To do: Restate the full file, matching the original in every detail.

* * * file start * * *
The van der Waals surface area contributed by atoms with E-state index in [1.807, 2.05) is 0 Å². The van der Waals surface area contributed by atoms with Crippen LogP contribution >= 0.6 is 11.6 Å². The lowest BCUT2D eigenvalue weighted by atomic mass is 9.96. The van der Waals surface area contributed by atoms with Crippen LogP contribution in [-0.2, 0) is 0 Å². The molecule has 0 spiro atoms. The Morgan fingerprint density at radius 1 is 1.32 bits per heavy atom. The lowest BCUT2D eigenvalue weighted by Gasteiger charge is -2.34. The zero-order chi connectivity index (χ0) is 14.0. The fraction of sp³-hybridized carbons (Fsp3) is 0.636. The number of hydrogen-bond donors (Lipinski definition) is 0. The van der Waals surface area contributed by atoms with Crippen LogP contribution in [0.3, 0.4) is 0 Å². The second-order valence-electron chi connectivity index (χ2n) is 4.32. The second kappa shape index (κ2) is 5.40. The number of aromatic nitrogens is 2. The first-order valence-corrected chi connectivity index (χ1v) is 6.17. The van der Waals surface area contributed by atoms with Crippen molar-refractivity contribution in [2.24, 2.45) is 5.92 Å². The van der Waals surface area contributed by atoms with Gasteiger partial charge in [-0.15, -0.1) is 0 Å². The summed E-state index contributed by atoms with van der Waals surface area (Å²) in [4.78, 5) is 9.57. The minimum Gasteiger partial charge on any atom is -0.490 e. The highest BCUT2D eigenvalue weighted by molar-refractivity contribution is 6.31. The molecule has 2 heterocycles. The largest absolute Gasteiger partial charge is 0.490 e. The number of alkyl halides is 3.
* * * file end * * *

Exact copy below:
The van der Waals surface area contributed by atoms with E-state index in [1.807, 2.05) is 0 Å². The van der Waals surface area contributed by atoms with Crippen LogP contribution >= 0.6 is 11.6 Å². The lowest BCUT2D eigenvalue weighted by atomic mass is 9.96. The van der Waals surface area contributed by atoms with Crippen LogP contribution in [-0.2, 0) is 0 Å². The molecule has 0 spiro atoms. The Morgan fingerprint density at radius 1 is 1.32 bits per heavy atom. The lowest BCUT2D eigenvalue weighted by Gasteiger charge is -2.34. The zero-order chi connectivity index (χ0) is 14.0. The fraction of sp³-hybridized carbons (Fsp3) is 0.636. The number of hydrogen-bond donors (Lipinski definition) is 0. The van der Waals surface area contributed by atoms with Crippen LogP contribution in [0.3, 0.4) is 0 Å². The second-order valence-electron chi connectivity index (χ2n) is 4.32. The second kappa shape index (κ2) is 5.40. The number of aromatic nitrogens is 2. The first-order valence-corrected chi connectivity index (χ1v) is 6.17. The van der Waals surface area contributed by atoms with Crippen molar-refractivity contribution in [2.24, 2.45) is 5.92 Å². The van der Waals surface area contributed by atoms with Gasteiger partial charge in [-0.15, -0.1) is 0 Å². The summed E-state index contributed by atoms with van der Waals surface area (Å²) in [4.78, 5) is 9.57. The minimum Gasteiger partial charge on any atom is -0.490 e. The highest BCUT2D eigenvalue weighted by molar-refractivity contribution is 6.31. The molecule has 2 heterocycles. The largest absolute Gasteiger partial charge is 0.490 e. The number of alkyl halides is 3.